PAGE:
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'The Last, the Most Dreadful Resource of Nature’: Economic-historical Reflections on Famine

Listed author(s):
  • Cormac Ó Gráda

The lecture paper focuses on some topics that remain current in famine studies. First, it reviews the link between food prices and the severity of famines as reflected in excess mortality. Second, it places the death tolls from several recent famines in sub-Saharan Africa in historical context. Third, it reviews the impact of famines on fertility. Famines are always associated with a reduction in births; but to what extent are those births lost or births postponed? Fourth, it reviews the literature that invokes famines as a testing ground for the foetal origins hypothesis. Finally, it reviews the prospect of a near future in which famines have been consigned to history.

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File URL: http://hdl.handle.net/10197/7617
File Function: First version, 2016
Download Restriction: no

Paper provided by School of Economics, University College Dublin in its series Working Papers with number 201603.

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Length: 34 pages
Date of creation: Mar 2016
Handle: RePEc:ucn:wpaper:201603
Contact details of provider: Postal:
UCD, Belfield, Dublin 4

Phone: +353-1-7067777
Fax: +353-1-283 0068
Web page: http://www.ucd.ie/economics

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References listed on IDEAS
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  1. Stefan Dercon & Catherine Porter, 2014. "Live Aid Revisited: Long-Term Impacts Of The 1984 Ethiopian Famine On Children," Journal of the European Economic Association, European Economic Association, vol. 12(4), pages 927-948, 08.
  2. Morgan Kelly & Cormac Ó Gráda, 2015. "Why Ireland Starved after Three Decades: The Great Famine in Cross-Section Reconsidered," Working Papers 201510, School of Economics, University College Dublin.
  3. Enkelejda Havari & Franco Peracchi, 2014. "Growing up in wartime - Evidence from the era of two world wars," EIEF Working Papers Series 1405, Einaudi Institute for Economics and Finance (EIEF), revised Sep 2014.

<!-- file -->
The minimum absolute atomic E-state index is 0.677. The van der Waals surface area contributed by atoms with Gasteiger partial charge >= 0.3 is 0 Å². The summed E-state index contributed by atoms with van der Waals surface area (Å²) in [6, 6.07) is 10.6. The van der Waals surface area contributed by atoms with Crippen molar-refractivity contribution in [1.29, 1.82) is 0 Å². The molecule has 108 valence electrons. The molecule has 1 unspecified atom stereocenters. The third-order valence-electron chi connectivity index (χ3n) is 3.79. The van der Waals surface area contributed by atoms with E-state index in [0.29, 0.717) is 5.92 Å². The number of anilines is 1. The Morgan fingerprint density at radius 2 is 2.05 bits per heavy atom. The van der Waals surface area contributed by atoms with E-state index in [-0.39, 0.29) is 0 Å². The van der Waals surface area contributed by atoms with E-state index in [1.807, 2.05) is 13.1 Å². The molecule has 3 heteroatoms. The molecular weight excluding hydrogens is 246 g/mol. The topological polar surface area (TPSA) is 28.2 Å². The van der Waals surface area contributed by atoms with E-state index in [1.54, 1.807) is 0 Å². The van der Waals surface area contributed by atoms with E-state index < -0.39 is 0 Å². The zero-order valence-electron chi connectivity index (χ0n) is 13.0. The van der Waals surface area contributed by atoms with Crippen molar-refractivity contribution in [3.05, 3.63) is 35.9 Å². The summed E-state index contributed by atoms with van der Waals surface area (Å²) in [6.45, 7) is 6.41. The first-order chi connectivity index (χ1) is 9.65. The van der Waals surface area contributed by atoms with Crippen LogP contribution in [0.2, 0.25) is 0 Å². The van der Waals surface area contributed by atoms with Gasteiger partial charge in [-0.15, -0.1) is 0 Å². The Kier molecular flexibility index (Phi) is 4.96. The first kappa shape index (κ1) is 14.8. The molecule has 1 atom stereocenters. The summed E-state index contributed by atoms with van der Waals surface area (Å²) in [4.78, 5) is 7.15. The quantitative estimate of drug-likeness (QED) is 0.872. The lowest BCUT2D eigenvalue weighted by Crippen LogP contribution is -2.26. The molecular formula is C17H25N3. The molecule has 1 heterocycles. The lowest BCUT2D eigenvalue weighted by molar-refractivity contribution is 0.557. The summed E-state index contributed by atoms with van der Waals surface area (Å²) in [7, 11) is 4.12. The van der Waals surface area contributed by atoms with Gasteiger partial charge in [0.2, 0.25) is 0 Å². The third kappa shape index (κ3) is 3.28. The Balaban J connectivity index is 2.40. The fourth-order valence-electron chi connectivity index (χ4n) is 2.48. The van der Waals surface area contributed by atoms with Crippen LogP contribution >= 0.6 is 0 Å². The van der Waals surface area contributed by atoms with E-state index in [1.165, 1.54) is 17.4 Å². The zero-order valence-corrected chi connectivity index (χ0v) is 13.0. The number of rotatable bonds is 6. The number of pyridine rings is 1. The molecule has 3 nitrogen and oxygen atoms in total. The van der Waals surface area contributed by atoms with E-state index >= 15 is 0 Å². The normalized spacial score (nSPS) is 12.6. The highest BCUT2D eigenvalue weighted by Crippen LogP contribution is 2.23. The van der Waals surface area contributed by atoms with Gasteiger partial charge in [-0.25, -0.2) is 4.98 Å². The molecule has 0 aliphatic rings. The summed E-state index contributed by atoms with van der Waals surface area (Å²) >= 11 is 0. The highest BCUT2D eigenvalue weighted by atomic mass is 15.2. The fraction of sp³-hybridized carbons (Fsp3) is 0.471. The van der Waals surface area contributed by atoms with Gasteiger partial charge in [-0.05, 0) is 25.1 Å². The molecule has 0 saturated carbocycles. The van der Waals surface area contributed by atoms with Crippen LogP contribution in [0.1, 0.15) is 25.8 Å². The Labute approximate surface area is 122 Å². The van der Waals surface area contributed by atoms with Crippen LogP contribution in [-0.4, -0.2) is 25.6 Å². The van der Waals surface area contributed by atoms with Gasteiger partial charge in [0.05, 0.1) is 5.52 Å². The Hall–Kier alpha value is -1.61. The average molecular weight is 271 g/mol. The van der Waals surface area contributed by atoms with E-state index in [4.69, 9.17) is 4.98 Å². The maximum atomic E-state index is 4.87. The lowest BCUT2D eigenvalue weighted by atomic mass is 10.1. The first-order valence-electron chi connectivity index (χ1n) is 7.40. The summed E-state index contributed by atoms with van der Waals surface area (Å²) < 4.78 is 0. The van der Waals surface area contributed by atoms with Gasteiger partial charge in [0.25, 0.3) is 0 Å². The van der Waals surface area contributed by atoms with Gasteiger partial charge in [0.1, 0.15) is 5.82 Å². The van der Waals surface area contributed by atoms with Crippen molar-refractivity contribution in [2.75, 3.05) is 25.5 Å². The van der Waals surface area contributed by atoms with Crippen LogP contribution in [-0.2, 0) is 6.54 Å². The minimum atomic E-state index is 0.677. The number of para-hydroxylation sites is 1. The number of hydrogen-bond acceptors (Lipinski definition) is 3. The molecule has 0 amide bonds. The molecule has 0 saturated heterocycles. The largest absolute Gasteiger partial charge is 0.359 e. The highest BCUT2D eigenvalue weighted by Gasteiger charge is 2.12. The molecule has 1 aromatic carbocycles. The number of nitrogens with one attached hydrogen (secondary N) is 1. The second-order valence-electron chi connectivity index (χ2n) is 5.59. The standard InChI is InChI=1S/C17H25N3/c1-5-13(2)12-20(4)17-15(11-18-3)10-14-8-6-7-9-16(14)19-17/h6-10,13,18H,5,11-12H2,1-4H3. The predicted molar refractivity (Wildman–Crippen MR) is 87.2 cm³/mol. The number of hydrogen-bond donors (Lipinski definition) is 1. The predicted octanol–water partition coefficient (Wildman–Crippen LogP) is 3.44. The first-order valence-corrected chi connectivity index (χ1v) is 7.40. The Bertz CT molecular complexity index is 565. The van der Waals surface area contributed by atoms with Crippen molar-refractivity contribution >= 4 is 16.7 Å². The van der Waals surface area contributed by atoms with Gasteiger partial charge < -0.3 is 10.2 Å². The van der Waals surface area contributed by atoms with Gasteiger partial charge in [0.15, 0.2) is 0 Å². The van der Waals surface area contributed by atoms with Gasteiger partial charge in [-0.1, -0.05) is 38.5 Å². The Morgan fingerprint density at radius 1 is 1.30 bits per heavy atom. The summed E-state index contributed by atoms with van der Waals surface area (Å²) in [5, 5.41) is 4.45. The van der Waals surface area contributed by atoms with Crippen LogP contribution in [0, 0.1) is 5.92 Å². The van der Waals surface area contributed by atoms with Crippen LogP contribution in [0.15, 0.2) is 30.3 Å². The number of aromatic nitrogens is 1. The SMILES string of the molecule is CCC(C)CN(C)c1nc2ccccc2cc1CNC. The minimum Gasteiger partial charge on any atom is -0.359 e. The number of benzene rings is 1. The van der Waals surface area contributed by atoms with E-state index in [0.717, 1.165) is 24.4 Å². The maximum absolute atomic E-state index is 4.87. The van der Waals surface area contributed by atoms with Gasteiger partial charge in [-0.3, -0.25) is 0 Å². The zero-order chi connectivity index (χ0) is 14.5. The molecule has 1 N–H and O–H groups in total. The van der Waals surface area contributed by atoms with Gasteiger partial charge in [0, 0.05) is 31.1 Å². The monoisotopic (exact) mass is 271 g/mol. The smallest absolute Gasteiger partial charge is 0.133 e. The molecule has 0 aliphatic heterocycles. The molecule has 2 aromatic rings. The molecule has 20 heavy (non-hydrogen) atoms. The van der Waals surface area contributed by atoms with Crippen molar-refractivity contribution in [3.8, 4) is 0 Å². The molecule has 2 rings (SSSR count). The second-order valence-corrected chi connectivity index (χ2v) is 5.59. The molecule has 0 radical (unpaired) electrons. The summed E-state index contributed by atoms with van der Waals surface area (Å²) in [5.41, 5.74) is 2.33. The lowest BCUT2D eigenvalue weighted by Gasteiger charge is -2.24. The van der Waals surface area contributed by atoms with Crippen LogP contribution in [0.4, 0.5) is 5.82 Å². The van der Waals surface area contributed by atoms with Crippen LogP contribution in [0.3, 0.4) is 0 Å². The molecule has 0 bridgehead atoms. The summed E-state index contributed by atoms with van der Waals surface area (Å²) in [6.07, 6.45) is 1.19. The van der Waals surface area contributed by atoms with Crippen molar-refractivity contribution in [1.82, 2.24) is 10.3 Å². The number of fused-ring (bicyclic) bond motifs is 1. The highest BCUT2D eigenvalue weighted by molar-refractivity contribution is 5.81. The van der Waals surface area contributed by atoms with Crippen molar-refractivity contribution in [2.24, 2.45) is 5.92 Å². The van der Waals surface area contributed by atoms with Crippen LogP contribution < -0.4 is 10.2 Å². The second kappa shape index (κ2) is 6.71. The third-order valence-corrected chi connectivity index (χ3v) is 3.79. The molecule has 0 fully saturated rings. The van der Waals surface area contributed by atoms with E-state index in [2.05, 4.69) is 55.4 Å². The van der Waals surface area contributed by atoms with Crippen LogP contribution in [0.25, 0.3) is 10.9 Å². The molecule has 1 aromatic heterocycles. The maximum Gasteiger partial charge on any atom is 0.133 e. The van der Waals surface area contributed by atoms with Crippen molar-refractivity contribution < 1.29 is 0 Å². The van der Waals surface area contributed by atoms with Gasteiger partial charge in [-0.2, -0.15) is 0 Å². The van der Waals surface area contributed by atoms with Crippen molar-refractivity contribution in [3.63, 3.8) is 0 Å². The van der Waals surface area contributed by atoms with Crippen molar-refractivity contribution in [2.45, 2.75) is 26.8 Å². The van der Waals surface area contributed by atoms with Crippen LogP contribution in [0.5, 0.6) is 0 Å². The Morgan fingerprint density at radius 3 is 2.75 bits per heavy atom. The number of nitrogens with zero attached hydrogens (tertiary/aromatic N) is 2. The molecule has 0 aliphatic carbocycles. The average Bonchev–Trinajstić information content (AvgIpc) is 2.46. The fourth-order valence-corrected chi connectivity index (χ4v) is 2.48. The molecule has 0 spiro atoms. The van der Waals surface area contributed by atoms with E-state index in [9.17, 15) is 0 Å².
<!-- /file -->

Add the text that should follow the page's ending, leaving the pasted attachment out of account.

4. Kung, James Kai-sing, 2014. "The Emperor Strikes Back: Political Status, Career Incentives and Grain Procurement during China's Great Leap Famine," Political Science Research and Methods, Cambridge University Press, vol. 2(02), pages 179-211, October.
  5. Chih Ming Tan & Zhibo Tan & Xiaobo Zhang, 2014. "Sins of the Father: The Intergenerational Legacy of the 1959-61 Great Chinese Famine on Children’s Cognitive Development," Working Paper Series 08_14, The Rimini Centre for Economic Analysis.
  6. Nico Voigtl?nder & Hans-Joachim Voth, 2013. "Gifts of Mars: Warfare and Europe's Early Rise to Riches," Journal of Economic Perspectives, American Economic Association, vol. 27(4), pages 165-186, Fall.
  7. Morgan Kelly & Cormac Ó Gráda, 2014. "Living standards and mortality since the middle ages," Economic History Review, Economic History Society, vol. 67(2), pages 358-381, 05.
  8. Melissa Dell & Benjamin F. Jones & Benjamin A. Olken, 2014. "What Do We Learn from the Weather? The New Climate-Economy Literature," Journal of Economic Literature, American Economic Association, vol. 52(3), pages 740-798, September.
  9. Tan, Chih Ming & Tan, Zhibo & Zhang, Xiaobo, 2014. "Sins of the fathers: The intergenerational legacy of the 1959-1961 Great Chinese Famine on children's cognitive development:," IFPRI discussion papers 1351, International Food Policy Research Institute (IFPRI).
  10. Neelsen, Sven & Stratmann, Thomas, 2011. "Effects of prenatal and early life malnutrition: Evidence from the Greek famine," Journal of Health Economics, Elsevier, vol. 30(3), pages 479-488, May.
  11. Iris Kesternich & Bettina Siflinger & James P. Smith & Joachim K. Winter, 2014. "The Effects of World War II on Economic and Health Outcomes across Europe," The Review of Economics and Statistics, MIT Press, vol. 96(1), pages 103-118, March.
  12. Jürges, Hendrik, 2013. "Collateral damage: The German food crisis, educational attainment and labor market outcomes of German post-war cohorts," Journal of Health Economics, Elsevier, vol. 32(1), pages 286-303.
  13. Berazneva, Julia & Lee, David R., 2013. "Explaining the African food riots of 2007–2008: An empirical analysis," Food Policy, Elsevier, vol. 39(C), pages 28-39.
  14. Chen, Yuyu & Zhou, Li-An, 2007. "The long-term health and economic consequences of the 1959-1961 famine in China," Journal of Health Economics, Elsevier, vol. 26(4), pages 659-681, July.
  15. Xin Meng & Nancy Qian, 2009. "The Long Term Consequences of Famine on Survivors: Evidence from a Unique Natural Experiment using China's Great Famine," NBER Working Papers 14917, National Bureau of Economic Research, Inc.
  16. Neelsen, Sven & Stratmann, Thomas, 2012. "Long-run effects of fetal influenza exposure: Evidence from Switzerland," Social Science & Medicine, Elsevier, vol. 74(1), pages 58-66.
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